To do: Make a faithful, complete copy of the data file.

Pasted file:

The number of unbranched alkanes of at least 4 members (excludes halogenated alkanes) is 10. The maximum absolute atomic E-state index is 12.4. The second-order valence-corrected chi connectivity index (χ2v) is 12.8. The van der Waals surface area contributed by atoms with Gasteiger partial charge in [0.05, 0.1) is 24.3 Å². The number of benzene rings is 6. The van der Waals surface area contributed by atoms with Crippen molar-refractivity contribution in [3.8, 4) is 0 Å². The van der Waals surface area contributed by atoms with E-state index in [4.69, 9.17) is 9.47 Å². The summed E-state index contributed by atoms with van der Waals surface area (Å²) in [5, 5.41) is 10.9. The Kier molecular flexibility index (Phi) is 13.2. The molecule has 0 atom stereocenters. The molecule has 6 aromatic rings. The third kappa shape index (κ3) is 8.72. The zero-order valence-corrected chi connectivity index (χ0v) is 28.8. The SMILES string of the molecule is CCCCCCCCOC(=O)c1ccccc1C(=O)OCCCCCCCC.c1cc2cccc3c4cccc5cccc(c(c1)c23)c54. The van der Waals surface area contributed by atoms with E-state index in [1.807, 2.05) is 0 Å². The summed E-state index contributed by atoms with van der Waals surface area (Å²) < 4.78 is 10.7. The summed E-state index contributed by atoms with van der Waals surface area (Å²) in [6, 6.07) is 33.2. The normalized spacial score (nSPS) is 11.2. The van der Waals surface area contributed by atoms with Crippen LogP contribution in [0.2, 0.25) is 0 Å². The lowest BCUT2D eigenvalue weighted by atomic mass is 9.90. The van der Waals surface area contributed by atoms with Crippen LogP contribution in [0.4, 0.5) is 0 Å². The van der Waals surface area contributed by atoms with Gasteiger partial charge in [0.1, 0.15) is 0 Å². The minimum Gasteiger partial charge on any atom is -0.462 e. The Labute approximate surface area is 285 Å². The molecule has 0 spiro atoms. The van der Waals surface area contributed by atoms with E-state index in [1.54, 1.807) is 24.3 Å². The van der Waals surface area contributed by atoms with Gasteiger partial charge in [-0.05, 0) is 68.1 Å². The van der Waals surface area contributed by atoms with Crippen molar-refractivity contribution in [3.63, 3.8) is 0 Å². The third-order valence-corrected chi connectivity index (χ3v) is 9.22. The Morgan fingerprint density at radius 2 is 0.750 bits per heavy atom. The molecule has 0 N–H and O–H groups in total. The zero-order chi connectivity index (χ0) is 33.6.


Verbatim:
The number of unbranched alkanes of at least 4 members (excludes halogenated alkanes) is 10. The maximum absolute atomic E-state index is 12.4. The second-order valence-corrected chi connectivity index (χ2v) is 12.8. The van der Waals surface area contributed by atoms with Gasteiger partial charge in [0.05, 0.1) is 24.3 Å². The number of benzene rings is 6. The van der Waals surface area contributed by atoms with Crippen molar-refractivity contribution in [3.8, 4) is 0 Å². The van der Waals surface area contributed by atoms with E-state index in [4.69, 9.17) is 9.47 Å². The summed E-state index contributed by atoms with van der Waals surface area (Å²) in [5, 5.41) is 10.9. The Kier molecular flexibility index (Phi) is 13.2. The molecule has 0 atom stereocenters. The molecule has 6 aromatic rings. The third kappa shape index (κ3) is 8.72. The zero-order valence-corrected chi connectivity index (χ0v) is 28.8. The SMILES string of the molecule is CCCCCCCCOC(=O)c1ccccc1C(=O)OCCCCCCCC.c1cc2cccc3c4cccc5cccc(c(c1)c23)c54. The van der Waals surface area contributed by atoms with E-state index in [1.807, 2.05) is 0 Å². The summed E-state index contributed by atoms with van der Waals surface area (Å²) < 4.78 is 10.7. The summed E-state index contributed by atoms with van der Waals surface area (Å²) in [6, 6.07) is 33.2. The normalized spacial score (nSPS) is 11.2. The van der Waals surface area contributed by atoms with Crippen LogP contribution in [0.2, 0.25) is 0 Å². The lowest BCUT2D eigenvalue weighted by atomic mass is 9.90. The van der Waals surface area contributed by atoms with Crippen LogP contribution in [0.4, 0.5) is 0 Å². The van der Waals surface area contributed by atoms with Gasteiger partial charge in [0.1, 0.15) is 0 Å². The minimum Gasteiger partial charge on any atom is -0.462 e. The Labute approximate surface area is 285 Å². The molecule has 0 spiro atoms. The van der Waals surface area contributed by atoms with E-state index in [1.54, 1.807) is 24.3 Å². The van der Waals surface area contributed by atoms with Gasteiger partial charge in [-0.05, 0) is 68.1 Å². The van der Waals surface area contributed by atoms with Crippen molar-refractivity contribution in [3.63, 3.8) is 0 Å². The third-order valence-corrected chi connectivity index (χ3v) is 9.22. The Morgan fingerprint density at radius 2 is 0.750 bits per heavy atom. The molecule has 0 N–H and O–H groups in total. The zero-order chi connectivity index (χ0) is 33.6.